Comparative Religion (field lab in Barcelona)

1559-503:
Discipline: Religion General
Instructor: Barre
Credits: 3
Day: C
Start: 1355
End: 1510
Field Work: Day 3 - Barcelona - Thursday, 8 August | Spain Download Syllabus

This course is an introduction to the comparative study of religion, focusing on the three major Abrahamic traditions of Judaism, Christianity, and Islam.  Special attention will be devoted to the historical development of each tradition within and around the Mediterranean, but we will also spend time discussing basic doctrines and dominant practices. Comparative by design, this course encourages students to understand and appreciate the common lineages of these traditions, as well as their radical divergences.

Field Work

Country: Spain
Day: 3 - Barcelona - Thursday, 8 August

Much like the Rome field lab, this excursion will introduce students to the grandeur of Catholic Europe alongside its dark history of religious intolerance, particularly toward the Jews.  We will begin the day in Barcelona’s Old City, with a tour of Barcelona’s grand Cathedral.  From there, we will travel to the mountains north of the city, where we will tour the majestic monastery of Montserrat.  Here students will learn more about the history of monastic life within the Christian tradition, and the ways in which it differs from the religious life found in the Cathedrals of major European cities.  Finally, we will make our way back to the city to visit a museum dedicated to the history of Jews in Barcelona, explore the remains of one of the oldest synagogues in Europe, and take a walking tour of the nearby Jewish Quarter (El Call). Academic Objectives: After this Field Lab, students will have:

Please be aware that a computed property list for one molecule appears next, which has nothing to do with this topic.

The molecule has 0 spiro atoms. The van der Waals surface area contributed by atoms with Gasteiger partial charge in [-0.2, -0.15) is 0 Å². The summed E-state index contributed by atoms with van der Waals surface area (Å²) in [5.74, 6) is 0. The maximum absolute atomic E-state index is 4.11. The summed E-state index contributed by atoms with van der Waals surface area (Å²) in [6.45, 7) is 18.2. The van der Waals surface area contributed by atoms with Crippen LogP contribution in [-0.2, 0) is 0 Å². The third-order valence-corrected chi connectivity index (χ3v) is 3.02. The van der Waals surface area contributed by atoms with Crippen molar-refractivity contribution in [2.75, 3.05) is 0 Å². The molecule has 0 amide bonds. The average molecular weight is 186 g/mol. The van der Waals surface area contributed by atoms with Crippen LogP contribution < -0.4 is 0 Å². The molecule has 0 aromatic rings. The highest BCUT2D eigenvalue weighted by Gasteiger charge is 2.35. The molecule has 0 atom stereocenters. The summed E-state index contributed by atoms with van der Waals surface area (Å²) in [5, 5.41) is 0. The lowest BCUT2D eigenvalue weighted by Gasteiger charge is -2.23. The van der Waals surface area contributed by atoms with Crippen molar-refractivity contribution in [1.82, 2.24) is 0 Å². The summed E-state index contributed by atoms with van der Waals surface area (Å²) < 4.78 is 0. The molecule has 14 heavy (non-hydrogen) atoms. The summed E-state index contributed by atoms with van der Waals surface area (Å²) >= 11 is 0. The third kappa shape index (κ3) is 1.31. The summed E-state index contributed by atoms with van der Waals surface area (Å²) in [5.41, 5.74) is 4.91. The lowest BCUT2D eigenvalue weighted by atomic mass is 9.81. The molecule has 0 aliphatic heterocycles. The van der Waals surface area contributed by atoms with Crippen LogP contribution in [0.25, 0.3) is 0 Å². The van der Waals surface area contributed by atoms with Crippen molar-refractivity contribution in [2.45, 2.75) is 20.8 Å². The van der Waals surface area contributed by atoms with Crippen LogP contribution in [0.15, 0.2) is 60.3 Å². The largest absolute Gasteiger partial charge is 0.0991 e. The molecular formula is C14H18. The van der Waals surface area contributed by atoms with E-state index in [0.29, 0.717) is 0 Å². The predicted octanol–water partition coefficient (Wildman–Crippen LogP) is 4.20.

1.  Reinforced their understanding of the history of Christendom in Europe, and the prominence of Spain therein.
  2. Gained more information about the basic features of different types of churches and synagogues.
  3. Been introduced to the history of Catholic oppression of Jews during the Renaissance.
  4. Learned about the history of monastic life within the Christian tradition, and the ways in which it differs from the religious life found in the Cathedrals of major European cities.